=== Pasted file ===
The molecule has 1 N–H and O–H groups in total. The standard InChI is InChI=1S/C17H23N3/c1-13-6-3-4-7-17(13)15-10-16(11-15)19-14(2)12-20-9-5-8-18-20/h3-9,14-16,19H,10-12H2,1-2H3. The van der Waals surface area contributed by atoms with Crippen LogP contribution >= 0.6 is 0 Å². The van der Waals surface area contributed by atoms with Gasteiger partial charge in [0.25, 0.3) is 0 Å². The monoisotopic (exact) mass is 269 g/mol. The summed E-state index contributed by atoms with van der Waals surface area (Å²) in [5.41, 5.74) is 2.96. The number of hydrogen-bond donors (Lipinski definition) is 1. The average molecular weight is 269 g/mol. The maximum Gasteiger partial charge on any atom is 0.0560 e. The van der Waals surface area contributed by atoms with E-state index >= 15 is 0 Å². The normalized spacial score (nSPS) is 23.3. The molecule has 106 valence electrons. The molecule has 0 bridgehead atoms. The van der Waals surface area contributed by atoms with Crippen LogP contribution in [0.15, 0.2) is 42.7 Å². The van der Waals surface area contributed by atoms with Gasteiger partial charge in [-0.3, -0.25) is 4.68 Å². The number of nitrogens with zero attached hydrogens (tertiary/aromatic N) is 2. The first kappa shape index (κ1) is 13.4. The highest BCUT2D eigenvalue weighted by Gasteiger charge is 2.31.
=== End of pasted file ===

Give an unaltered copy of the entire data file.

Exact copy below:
The molecule has 1 N–H and O–H groups in total. The standard InChI is InChI=1S/C17H23N3/c1-13-6-3-4-7-17(13)15-10-16(11-15)19-14(2)12-20-9-5-8-18-20/h3-9,14-16,19H,10-12H2,1-2H3. The van der Waals surface area contributed by atoms with Crippen LogP contribution >= 0.6 is 0 Å². The van der Waals surface area contributed by atoms with Gasteiger partial charge in [0.25, 0.3) is 0 Å². The monoisotopic (exact) mass is 269 g/mol. The summed E-state index contributed by atoms with van der Waals surface area (Å²) in [5.41, 5.74) is 2.96. The number of hydrogen-bond donors (Lipinski definition) is 1. The average molecular weight is 269 g/mol. The maximum Gasteiger partial charge on any atom is 0.0560 e. The van der Waals surface area contributed by atoms with E-state index >= 15 is 0 Å². The normalized spacial score (nSPS) is 23.3. The molecule has 106 valence electrons. The molecule has 0 bridgehead atoms. The van der Waals surface area contributed by atoms with Crippen LogP contribution in [0.15, 0.2) is 42.7 Å². The van der Waals surface area contributed by atoms with Gasteiger partial charge in [-0.3, -0.25) is 4.68 Å². The number of nitrogens with zero attached hydrogens (tertiary/aromatic N) is 2. The first kappa shape index (κ1) is 13.4. The highest BCUT2D eigenvalue weighted by Gasteiger charge is 2.31.